47. Frank Kermode, The Existential Outlook, op.cit, p. 155.

48. Margarett Chatterjee, The Existentialist Outlook, op.cit., p. 155.

49.Sartre, What is Literature? Trans. Bernard Frechtman (London), p.



SO.Ibid., p. 43.

51.Croce, Estetics (Bari 1928), p. 14; quoted in Alfred Stern, Sartre —

His Philosophy and Psycho-analysis (New York: The liberal Art

Press, 1953), p. 75. 52.Ibid., p. 97.

53.J.P. Sartre, Existentialism and Humanism, op.cit, p. 28.

54.Ibid., p. 29.

55.Sartre, Being and Nothingness, op.cit., p.772.

56.Ibid., 'Introduction', p. iv.

57. Margaret Drabble (ed.), The Oxford Companion to English Literature, op.cit., p. 342.

58. Rama Kant, Sinari: Reason in Existentialism (Bombay: Popular

Prakashan, 1966), p. 28. 59.Ibid., p. 58. 60.Kierkegaard, Sickness Unto Death, trans. W. Lawrie (New York:

Doubleday, 1954), p. 97.

61 .Ibid., p. 97.

62.Ibid., p. 60ff. 63.5. Kierkegaard, The Concept of Dread, trans. Walter Lourie (Princeton University Press, 1944), p.55.

64.5. Kierkegaard, The Point of View for My Work As An Author,

trans. Walter Lourie (Princeton: Princeton University Press, 1939), p. 193. 65.Sartre, "The Flies II.4," quoted in Kuhn Helmet, Encounter with

Nothingness - An Essay on Existentialism (London: Methuen & Co.

Ltd., 1951), p. 34.

66. Evelyn Underhill, Mysticism: A Study in the Nature, Development of Man's Spiritual Consciousness, 12th ed. (London, 1930), p. 400.

67. Vercors, you Shall Know Them, trans. Rita Barrisse (Boston: Little Brown and Company, 1953), p. 236.

68.1bid., p. 240. 69.Ibid., p. 244.

70. Nartin Buber, "Distance and Relation," trans. Ronald Gregor Smith, Psychiatry, Vol. XX, No. 2 (May 1957), p. 102.

71.Quoted in Martin Esslin,

The Theatre of the Absurd


Penguin Books, 1968), p. 23.

72. John Cruickshank, The Novelist as Philosopher (London: Oxford

University Press, 1962), p. 24.


73. J.P. Sartre, Nausea, trans. L. Alexander (London: Lehmann, 1949), p. 162.

74. T.S. Eliot: Selected Prose, ed. J. Heyword (Harmondsworth:

Penguin Books, 1955), pp. 41-42.

75. Miguel de Unamuno, The Tragic Sense ofLife, p. 128.

76. F.O. Mathiessen, Achievement of T.S. Eliot (London: Oxford University Press, 1947), p. 107.

77. Yashodhara Dalmia, "An Interview with Anita Desai," The Times

ofIndia, 29 April, 1979, p. 13. 78. Anita Desai, Interview with Jasbir Jain, Stairs to the Attic: The

Novels ofAnita Desai (Jaipur: Print Well, 1987), p. 15.

79. P.F. Patil, "The Theme of Marital Disharmony in the Novels of Anita Desai," from R.K. Dhawan (ed.), Indian Women Novelists, Set I, Vol. VI (New Delhi: Prestige Books, 1991), p. 142.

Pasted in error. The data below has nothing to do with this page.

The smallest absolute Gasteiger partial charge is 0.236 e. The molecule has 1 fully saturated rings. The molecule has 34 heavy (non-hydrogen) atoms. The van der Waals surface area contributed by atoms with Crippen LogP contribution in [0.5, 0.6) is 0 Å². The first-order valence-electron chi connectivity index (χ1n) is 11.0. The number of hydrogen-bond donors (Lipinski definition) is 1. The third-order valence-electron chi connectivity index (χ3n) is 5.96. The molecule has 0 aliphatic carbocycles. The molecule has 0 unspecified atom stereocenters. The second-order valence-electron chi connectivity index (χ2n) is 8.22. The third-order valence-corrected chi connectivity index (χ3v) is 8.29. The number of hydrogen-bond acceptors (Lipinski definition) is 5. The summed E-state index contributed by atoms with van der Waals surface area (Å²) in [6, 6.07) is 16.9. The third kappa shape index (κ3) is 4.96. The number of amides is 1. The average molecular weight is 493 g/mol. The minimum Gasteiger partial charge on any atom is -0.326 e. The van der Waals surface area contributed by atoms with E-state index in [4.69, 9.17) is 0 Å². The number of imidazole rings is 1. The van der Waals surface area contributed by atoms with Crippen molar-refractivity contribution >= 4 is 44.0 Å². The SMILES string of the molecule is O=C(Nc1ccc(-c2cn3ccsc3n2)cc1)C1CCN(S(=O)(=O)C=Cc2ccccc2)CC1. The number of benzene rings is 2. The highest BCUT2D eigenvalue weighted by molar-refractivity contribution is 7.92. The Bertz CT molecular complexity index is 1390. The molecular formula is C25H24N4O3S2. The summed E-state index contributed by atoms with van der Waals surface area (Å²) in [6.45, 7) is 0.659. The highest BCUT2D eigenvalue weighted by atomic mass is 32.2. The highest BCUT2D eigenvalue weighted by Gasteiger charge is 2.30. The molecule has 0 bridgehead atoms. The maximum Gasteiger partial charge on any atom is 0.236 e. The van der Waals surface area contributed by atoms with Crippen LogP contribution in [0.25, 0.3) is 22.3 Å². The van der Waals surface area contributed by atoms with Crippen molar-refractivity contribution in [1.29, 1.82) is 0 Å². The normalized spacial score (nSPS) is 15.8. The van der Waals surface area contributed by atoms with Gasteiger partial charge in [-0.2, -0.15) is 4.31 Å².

80.Anita Desai, Cry, The Peacock (New Delhi: Orient Paperbacks, 1980, this edition 1995), p. 18. 81.Ibid., p. 12.

82. Ibid., p. 9.

83.Ibid., p.9.

84. Anita Desai, Voices in the City (Delhi: Orient Paperbacks, 1965, this edition 1982), p. 150.

85. R.K. Dhawan (ed.), Indian Women Novelists, Set I, Vol. Ill (New Delhi: Prestige books, 1991), p. 181.

86. Heidegger, Was It Metaphysik?, p. 30.

87.Ibid., p. 31.

88.Sartre, Nausea, trans. L. Loyal Alexander, op.cit., p. 210.

89. Heidegger, Was it Metaphysik?, op.cit., p. 30.

90. The Albatross, modem Contented Literacy, 1949, p. 328.

91. Arthur Schopenhaur, The World As Will and Ideas, trans. R.B.

Haldane and J. Kenp (London: Routledge and Kegan Paul, n.d.), p. 404. 92.Ibid., p. 404.

93. Ramakant Sinari, Reason in Existentialism, op.cit., p. 4.

94. T.M. Bochanski, Contemporary European Philosophy (California,

1958), p. 151. 9d.Ibid., p. 159. 96.John Wild, The Challenge of Existentialism (Bloomington: Indiana University Press, 1959), p. 28.


97. F.H. Heinemann, Existentialism and Modem Predicament (London:

Adam and Charles Black, 1953), p. 178.


Green, 1903), pp. 132ff.

98. James William,

Varieties of Religious Experience (Longman

99. Conarod, Heart of Darkness, quoted in Collin Wilson, Outsider, p.


100. Bhagavad Gita, Chapter II, verse 11,12.

101.Ibid., Chapter XVIII, verse 66. 102.Albert Camus, Neither Victims Nor Executioners, trans. D. Mac

Donald (New York: Liberation, A Liberation Pamphlet, 1961), p. 22.

103. Karl Jaspers, Philosophie, Vol. Ill, trans. Marga Frank and Arthur

Newton (Berlin: Springer Verlag, 1932), p. 226.

104. William Shakespeare, Hamlet, 1981-82, p. 97.

105. M.N. Sinha, A Primer of Existentialism (Delhi: Capital Publishing House, 1982), pp. 1-2.

106. M. Greene, Introduction to Existentialism (London: The Univer­ sity of Chicago Press Ltd., 1970), pp. 1-2.

107. M.N. Sinha, A Premier of Existentialism, op.cit, p. 4.

108. O.P. Bhatnagar, "The Relationship of the Creative Process and Personal Life," Point of View, Vol. VIII, No. 1 (2001), 90-95.

109. Ibid., p. 90.

110. Ibid., p. 91.

111. Ibid., p. 91.

112. Ibid., p. 91.

113. Ibid., p. 90.

114. Ibid., p. 92.

115. Ibid., p. 93.

116. Ibid., p. 93.

117. Hitvada, 26 Sept. 1982.

118. -------, Vol. III.7

119. Ibid., p. 61.

120. R.S. Pathak, op.cit., p.6.

121. Narsingh Srivastava, Poetry, Vol. VII, 1984, p. 15.

122. Cited R.C. Sharma, Considerations, Vol. I, p. 8.

123. Sartre, Existential Concept and Sartre's Creative Writings, p. 111.

. 124. Poetry, Vol. VII, 1984,15.